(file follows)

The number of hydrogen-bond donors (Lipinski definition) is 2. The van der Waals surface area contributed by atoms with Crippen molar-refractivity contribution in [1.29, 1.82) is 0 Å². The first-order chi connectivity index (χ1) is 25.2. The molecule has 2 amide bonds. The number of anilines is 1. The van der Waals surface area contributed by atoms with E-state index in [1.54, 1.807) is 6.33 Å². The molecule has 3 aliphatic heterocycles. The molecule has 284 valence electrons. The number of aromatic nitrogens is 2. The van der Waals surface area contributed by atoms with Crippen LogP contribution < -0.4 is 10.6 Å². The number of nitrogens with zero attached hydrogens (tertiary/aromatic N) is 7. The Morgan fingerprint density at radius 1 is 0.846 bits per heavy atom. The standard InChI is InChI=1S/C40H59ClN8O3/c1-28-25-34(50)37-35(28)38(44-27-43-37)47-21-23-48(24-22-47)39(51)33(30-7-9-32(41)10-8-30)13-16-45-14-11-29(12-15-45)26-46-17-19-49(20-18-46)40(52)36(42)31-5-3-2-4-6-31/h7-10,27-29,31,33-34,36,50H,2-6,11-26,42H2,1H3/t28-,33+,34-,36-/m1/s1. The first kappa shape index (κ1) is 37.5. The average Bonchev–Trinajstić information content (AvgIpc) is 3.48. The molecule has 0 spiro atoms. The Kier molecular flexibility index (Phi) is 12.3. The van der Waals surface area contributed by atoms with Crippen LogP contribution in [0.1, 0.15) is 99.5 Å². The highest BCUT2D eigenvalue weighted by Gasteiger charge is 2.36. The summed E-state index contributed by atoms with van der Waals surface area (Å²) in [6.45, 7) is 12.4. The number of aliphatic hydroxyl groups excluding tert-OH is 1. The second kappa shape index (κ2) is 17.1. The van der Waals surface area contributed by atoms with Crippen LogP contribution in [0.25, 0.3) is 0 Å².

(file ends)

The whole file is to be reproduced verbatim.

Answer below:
The number of hydrogen-bond donors (Lipinski definition) is 2. The van der Waals surface area contributed by atoms with Crippen molar-refractivity contribution in [1.29, 1.82) is 0 Å². The first-order chi connectivity index (χ1) is 25.2. The molecule has 2 amide bonds. The number of anilines is 1. The van der Waals surface area contributed by atoms with E-state index in [1.54, 1.807) is 6.33 Å². The molecule has 3 aliphatic heterocycles. The molecule has 284 valence electrons. The number of aromatic nitrogens is 2. The van der Waals surface area contributed by atoms with Crippen LogP contribution < -0.4 is 10.6 Å². The number of nitrogens with zero attached hydrogens (tertiary/aromatic N) is 7. The Morgan fingerprint density at radius 1 is 0.846 bits per heavy atom. The standard InChI is InChI=1S/C40H59ClN8O3/c1-28-25-34(50)37-35(28)38(44-27-43-37)47-21-23-48(24-22-47)39(51)33(30-7-9-32(41)10-8-30)13-16-45-14-11-29(12-15-45)26-46-17-19-49(20-18-46)40(52)36(42)31-5-3-2-4-6-31/h7-10,27-29,31,33-34,36,50H,2-6,11-26,42H2,1H3/t28-,33+,34-,36-/m1/s1. The first kappa shape index (κ1) is 37.5. The average Bonchev–Trinajstić information content (AvgIpc) is 3.48. The molecule has 0 spiro atoms. The Kier molecular flexibility index (Phi) is 12.3. The van der Waals surface area contributed by atoms with Crippen LogP contribution in [0.1, 0.15) is 99.5 Å². The highest BCUT2D eigenvalue weighted by Gasteiger charge is 2.36. The summed E-state index contributed by atoms with van der Waals surface area (Å²) in [6.45, 7) is 12.4. The number of aliphatic hydroxyl groups excluding tert-OH is 1. The second kappa shape index (κ2) is 17.1. The van der Waals surface area contributed by atoms with Crippen LogP contribution in [0.25, 0.3) is 0 Å².